Thanks to c-store operators increasingly bolstering their dining options, total foodservice sales soared 14.3% in 2022, according to preliminary data from the 2022 NACS State of the Industry survey.
Total foodservice — which includes prepared food, commissary and dispensed beverages — netted revenue of $677,897 per store, good for over a quarter of in-store sales, according to NACS. All categories saw a year-over-year increase, but prepared food performed the best, producing an average of $538,531 per store.
“Food is driving sales growth across the board,” said Bryan Street, manager of deli at Love’s Travel Stops, based in Oklahoma City, Oklahoma. “Year to date, Love’s Hot Food and Fresh programs account for over 50% of our total deli sales and margin, and 100% of the margin growth year over year.”
Loves’ hot sandwiches and fresh grab-and-go programs both boast a “robust menu mix,” with the hot food prepared on site for a high-quality result for customers, Street said.
While foodservice sales at York, Pennsylvania-based Rutter’s suffered at the start of Covid-19 and again last year, according to Chad White, food service category manager for the chain, "this year, we are beating last year and are up in almost every category. We are real happy with the way things are going today.”
White attributes a hike in both dollars and units to the high quality of products and extensive menu the 84-unit operator offers. “Any customer can find something they like,” said White. “You can bring in a whole family, and someone can have pizza, another has a waffle, and someone else has a chicken sandwich. We also allow customization of all of our items.”
Upgrading food and and beverage quality has also benefited retailers, as they effectively compete with QSRs and fast-casual eateries — and surpass them, in many cases.
“A top trend is definitely the more sophisticated approach to food offerings in the past 10 or so years,” said Anne-Marie Roerink, principal of 210 Analytics. “Many convenience stores have truly become a destination with a focus on quality and freshness.”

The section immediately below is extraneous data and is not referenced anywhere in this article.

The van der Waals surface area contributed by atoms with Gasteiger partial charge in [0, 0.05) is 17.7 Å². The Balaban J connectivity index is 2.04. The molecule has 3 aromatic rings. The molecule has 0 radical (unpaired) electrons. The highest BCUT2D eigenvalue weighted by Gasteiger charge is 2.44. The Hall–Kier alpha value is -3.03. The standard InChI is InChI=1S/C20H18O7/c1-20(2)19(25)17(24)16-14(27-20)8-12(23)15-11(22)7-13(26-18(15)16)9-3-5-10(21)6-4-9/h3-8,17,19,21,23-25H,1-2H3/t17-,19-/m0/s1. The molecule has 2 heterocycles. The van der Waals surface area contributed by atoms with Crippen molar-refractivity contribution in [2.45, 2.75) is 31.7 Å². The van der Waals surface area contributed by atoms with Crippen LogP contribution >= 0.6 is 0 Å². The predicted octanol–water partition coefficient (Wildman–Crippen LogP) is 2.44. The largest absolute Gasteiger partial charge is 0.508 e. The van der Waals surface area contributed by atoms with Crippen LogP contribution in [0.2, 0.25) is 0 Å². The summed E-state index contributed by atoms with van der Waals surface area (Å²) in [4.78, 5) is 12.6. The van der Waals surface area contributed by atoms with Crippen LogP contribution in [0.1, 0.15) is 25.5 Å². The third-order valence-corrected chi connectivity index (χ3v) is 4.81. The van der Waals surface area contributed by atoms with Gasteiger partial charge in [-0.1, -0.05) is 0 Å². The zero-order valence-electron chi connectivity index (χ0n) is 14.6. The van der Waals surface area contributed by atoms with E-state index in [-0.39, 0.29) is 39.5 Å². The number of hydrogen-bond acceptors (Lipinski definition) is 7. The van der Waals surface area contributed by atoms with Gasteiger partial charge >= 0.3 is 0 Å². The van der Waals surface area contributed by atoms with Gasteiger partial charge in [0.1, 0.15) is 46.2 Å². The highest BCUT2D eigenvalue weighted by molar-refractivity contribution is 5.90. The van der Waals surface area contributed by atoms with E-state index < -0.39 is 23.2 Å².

For example, some of H-E-B’s rebranded H-E-B Fresh Bites c-stores will include True Texas Tacos restaurants, which serve a variety of breakfast and specialty tacos and offer a salsa bar.
Texas Born Stores (TXB) is another foodservice innovator, offering hot items like birria quesadilla along with an array of cold, fresh grab-and-go items such as salads, said Jessica Williams, CEO of Food Forward Thinking, which helps c-store operators develop and elevate their foodservice offerings. Kum & Go, which rolled out a new fresh food program last year, now offers a “fresh take” on a made-to-order menu with its stackers and bowls, Williams said.
The top four trends in foodservice include offering a value compared to other competitors, streamlining menus to boost profitability, offering a mix of both indulgent and healthier fare and recognizing the value of breakfast programs.
Foodservice soaring due to value
While consumers are worried about inflation, c-stores’ grab-and-go foods offer both convenience and value, particularly when compared to QSRs and even fast casual restaurants.
“Consumers are experiencing tremendous pressure on income, between inflation, the elimination of the supplemental SNAP dollars, record credit card debt and more,” Roerink said. "Across channels and categories we see people pull back on units and volume as their primary way to save and balance those check books.”
Discounts and promotions that appeal to price-conscious shoppers abound. For instance, some 7-Eleven stores are offering $5 for 10 wings, a special available through the app.
“Every food category has price cliffs, where engagement drops drastically if retailers surpass a certain price point,” Roerink added.
The entire restaurant industry has been forced to raise prices, and many consumers say that even McDonald’s — once viewed as a value option — is “overpriced,” according to White. As a result, consumers are looking to c-stores for more affordable food.